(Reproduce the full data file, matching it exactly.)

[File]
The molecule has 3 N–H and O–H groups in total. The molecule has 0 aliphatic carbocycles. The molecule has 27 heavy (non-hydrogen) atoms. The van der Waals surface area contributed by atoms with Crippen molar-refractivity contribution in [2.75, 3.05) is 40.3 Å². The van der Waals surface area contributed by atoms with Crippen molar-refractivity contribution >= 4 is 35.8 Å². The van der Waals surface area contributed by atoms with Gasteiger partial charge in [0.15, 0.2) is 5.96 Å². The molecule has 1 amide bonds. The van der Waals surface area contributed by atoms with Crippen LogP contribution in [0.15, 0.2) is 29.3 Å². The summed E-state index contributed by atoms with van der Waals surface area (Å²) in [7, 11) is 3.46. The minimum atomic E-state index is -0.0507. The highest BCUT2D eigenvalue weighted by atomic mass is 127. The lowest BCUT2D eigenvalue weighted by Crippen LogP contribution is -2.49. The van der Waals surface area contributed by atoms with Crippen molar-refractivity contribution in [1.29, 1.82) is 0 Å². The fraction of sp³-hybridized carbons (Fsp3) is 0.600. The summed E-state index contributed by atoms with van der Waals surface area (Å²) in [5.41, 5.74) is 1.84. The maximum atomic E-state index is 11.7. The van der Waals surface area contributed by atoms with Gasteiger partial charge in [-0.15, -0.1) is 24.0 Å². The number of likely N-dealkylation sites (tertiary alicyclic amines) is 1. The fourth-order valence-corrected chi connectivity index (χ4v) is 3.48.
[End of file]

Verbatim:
The molecule has 3 N–H and O–H groups in total. The molecule has 0 aliphatic carbocycles. The molecule has 27 heavy (non-hydrogen) atoms. The van der Waals surface area contributed by atoms with Crippen molar-refractivity contribution in [2.75, 3.05) is 40.3 Å². The van der Waals surface area contributed by atoms with Crippen molar-refractivity contribution >= 4 is 35.8 Å². The van der Waals surface area contributed by atoms with Gasteiger partial charge in [0.15, 0.2) is 5.96 Å². The molecule has 1 amide bonds. The van der Waals surface area contributed by atoms with Crippen LogP contribution in [0.15, 0.2) is 29.3 Å². The summed E-state index contributed by atoms with van der Waals surface area (Å²) in [7, 11) is 3.46. The minimum atomic E-state index is -0.0507. The highest BCUT2D eigenvalue weighted by atomic mass is 127. The lowest BCUT2D eigenvalue weighted by Crippen LogP contribution is -2.49. The van der Waals surface area contributed by atoms with Crippen molar-refractivity contribution in [1.29, 1.82) is 0 Å². The fraction of sp³-hybridized carbons (Fsp3) is 0.600. The summed E-state index contributed by atoms with van der Waals surface area (Å²) in [5.41, 5.74) is 1.84. The maximum atomic E-state index is 11.7. The van der Waals surface area contributed by atoms with Gasteiger partial charge in [-0.15, -0.1) is 24.0 Å². The number of likely N-dealkylation sites (tertiary alicyclic amines) is 1. The fourth-order valence-corrected chi connectivity index (χ4v) is 3.48.